“Sometimes you just don’t get it,” said Susan Tuveson of Kittery, describing her life in the late 1990s. She had moved to Maine from Minneapolis, Minn., and continued to pursue a career in law, despite the fact that she didn’t fully enjoy it.
Though she had practiced law in Minneapolis, she failed the Maine bar. It acted as a wakeup call, she said. She wasn’t doing what she loved: cooking. All her life, she had been creating good things to eat. Even when she was studying for the Maine bar exam, she taught cooking for the Kittery Adult Education program.
So she opened a handmade chocolate business, Cacao Chocolates. And nearly 10 years later, she broadened her calling into helping others do the same: In January, she opened Acorn Kitchen, a culinary resource for the area. People starting product lines or who want to launch food-related businesses, but who don’t have the resources to purchase their own equipment, rent her commercial kitchen to test their skills and recipes.
Others call her type of enterprise an incubator or a community kitchen. And their numbers appear to be increasing in Maine, slowly. Today, the Department of Agriculture, Conservation and Forestry estimates there are about 10 to 12 across the state. Approximately 7,000 people have licenses to sell food to the public.
Community kitchens are one way to increase the chance a small business will succeed. Tuveson doesn’t just provide the space but acts as a mentor. Operating a business is about far more than the actual product: People must be up to speed on sanitation practices, good manufacturing processes, correct labeling, how to avoid allergens, how to develop recipes, how to build clientele, and how, ultimately, to figure out financing and gain self stability.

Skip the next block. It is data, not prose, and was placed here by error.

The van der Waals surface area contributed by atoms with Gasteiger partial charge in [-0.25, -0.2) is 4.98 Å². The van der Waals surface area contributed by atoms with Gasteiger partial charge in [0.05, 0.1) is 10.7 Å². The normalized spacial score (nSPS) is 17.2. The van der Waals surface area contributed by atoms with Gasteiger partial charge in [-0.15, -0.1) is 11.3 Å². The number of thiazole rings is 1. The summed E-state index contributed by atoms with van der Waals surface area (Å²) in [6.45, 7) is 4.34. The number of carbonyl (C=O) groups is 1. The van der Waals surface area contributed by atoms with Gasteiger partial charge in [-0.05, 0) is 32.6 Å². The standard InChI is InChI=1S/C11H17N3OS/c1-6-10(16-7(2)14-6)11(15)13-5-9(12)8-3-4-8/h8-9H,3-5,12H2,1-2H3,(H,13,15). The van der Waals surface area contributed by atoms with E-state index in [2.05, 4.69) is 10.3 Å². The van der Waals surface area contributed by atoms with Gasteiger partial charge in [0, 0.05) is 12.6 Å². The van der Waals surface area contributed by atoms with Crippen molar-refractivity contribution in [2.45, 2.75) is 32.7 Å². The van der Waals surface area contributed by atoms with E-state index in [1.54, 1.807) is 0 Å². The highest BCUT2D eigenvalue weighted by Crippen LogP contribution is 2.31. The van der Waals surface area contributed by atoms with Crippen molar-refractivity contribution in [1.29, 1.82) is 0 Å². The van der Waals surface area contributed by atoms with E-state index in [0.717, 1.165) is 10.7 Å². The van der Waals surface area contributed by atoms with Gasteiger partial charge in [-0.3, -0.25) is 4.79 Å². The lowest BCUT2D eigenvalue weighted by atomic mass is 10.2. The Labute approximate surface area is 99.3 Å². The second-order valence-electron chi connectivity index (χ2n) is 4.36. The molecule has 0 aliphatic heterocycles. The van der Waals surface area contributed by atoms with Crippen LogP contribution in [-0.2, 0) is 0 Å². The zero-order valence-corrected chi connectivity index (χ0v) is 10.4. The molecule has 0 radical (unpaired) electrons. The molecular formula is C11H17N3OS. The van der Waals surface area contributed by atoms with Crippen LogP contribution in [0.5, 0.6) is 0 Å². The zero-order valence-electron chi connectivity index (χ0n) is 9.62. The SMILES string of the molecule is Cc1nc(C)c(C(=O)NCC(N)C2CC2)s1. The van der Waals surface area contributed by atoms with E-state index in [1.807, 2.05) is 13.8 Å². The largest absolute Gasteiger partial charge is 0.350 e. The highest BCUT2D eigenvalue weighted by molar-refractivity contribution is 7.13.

“When they come in and rent the place, it is their business,” she said. “It’s not about me. It’s never about me. It’s about the people in there using it. That’s the fascinating thing to watch, is people exploring a whole new side of their creativity.”
It’s $20 per hour to rent the facility, which includes electricity, gas and laundry services. People also use the University of Maine as a resource, which can test the integrity of the products’ composition and packaging to determine shelf life and refrigeration needs. The Department of Agriculture, Conservation and Forestry helps with quality assurance.
Acorn Kitchen is new, but it’s drawn attention. In June, Walt Whitcomb, commissioner of the agriculture department, visited Tuveson for Small Business Week.
The space is also being regularly used. One of Tuveson’s clients recently had her product picked up by Whole Foods. Her facility is regularly used by a farmer making value-added products for the farmers’ market. One woman is developing cookie gift boxes. Tuveson has a fudge maker. People with restaurants use the space to test new creations. It’s been used for cooking classes.
She expects and wants people to use the kitchen temporarily — ideally no more than two years — until they can take the next step, whether it’s working for a larger kitchen, obtaining financing to start a store or launching a new product line. Specialty foods producer Stonewall Kitchen started in a barn in Kittery and now has 6,000 wholesale accounts nationwide. If it can find a niche, others can, too.
For some, that means creating a community kitchen of their own. “I get contacted a lot by people interested in putting one together,” she said.
Tuveson, who reinvented her life to start Acorn Kitchen, has discovered she enjoys seeing others reinvent their lives as well. She said she wants to help people turn ideas into products.
“This expertise is out there for Maine people. It’s out there for the asking.”